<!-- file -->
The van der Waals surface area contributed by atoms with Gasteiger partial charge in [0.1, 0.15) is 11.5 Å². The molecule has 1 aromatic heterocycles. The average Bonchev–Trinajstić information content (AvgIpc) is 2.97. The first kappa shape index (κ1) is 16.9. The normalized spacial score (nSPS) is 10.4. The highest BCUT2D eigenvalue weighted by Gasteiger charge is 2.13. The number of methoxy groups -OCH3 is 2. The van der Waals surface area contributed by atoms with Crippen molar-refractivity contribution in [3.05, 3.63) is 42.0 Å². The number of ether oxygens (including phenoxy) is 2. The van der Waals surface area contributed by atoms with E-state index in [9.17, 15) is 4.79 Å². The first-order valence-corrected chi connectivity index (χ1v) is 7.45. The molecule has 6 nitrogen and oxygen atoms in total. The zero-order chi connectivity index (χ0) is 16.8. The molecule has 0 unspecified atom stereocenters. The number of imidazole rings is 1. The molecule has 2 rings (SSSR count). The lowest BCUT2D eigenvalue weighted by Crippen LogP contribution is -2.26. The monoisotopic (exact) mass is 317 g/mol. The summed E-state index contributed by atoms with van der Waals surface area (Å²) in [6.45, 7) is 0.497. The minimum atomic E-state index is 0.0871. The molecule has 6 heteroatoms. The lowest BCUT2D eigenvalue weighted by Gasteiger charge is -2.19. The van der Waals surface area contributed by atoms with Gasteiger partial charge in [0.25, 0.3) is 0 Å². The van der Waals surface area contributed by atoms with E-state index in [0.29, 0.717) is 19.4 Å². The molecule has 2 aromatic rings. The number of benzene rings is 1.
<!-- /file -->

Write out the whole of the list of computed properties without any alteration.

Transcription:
The van der Waals surface area contributed by atoms with Gasteiger partial charge in [0.1, 0.15) is 11.5 Å². The molecule has 1 aromatic heterocycles. The average Bonchev–Trinajstić information content (AvgIpc) is 2.97. The first kappa shape index (κ1) is 16.9. The normalized spacial score (nSPS) is 10.4. The highest BCUT2D eigenvalue weighted by Gasteiger charge is 2.13. The number of methoxy groups -OCH3 is 2. The van der Waals surface area contributed by atoms with Crippen molar-refractivity contribution in [3.05, 3.63) is 42.0 Å². The number of ether oxygens (including phenoxy) is 2. The van der Waals surface area contributed by atoms with E-state index in [9.17, 15) is 4.79 Å². The first-order valence-corrected chi connectivity index (χ1v) is 7.45. The molecule has 6 nitrogen and oxygen atoms in total. The zero-order chi connectivity index (χ0) is 16.8. The molecule has 0 unspecified atom stereocenters. The number of imidazole rings is 1. The molecule has 2 rings (SSSR count). The lowest BCUT2D eigenvalue weighted by Crippen LogP contribution is -2.26. The monoisotopic (exact) mass is 317 g/mol. The summed E-state index contributed by atoms with van der Waals surface area (Å²) in [6.45, 7) is 0.497. The minimum atomic E-state index is 0.0871. The molecule has 6 heteroatoms. The lowest BCUT2D eigenvalue weighted by Gasteiger charge is -2.19. The van der Waals surface area contributed by atoms with Gasteiger partial charge in [0.25, 0.3) is 0 Å². The van der Waals surface area contributed by atoms with E-state index in [0.29, 0.717) is 19.4 Å². The molecule has 2 aromatic rings. The number of benzene rings is 1.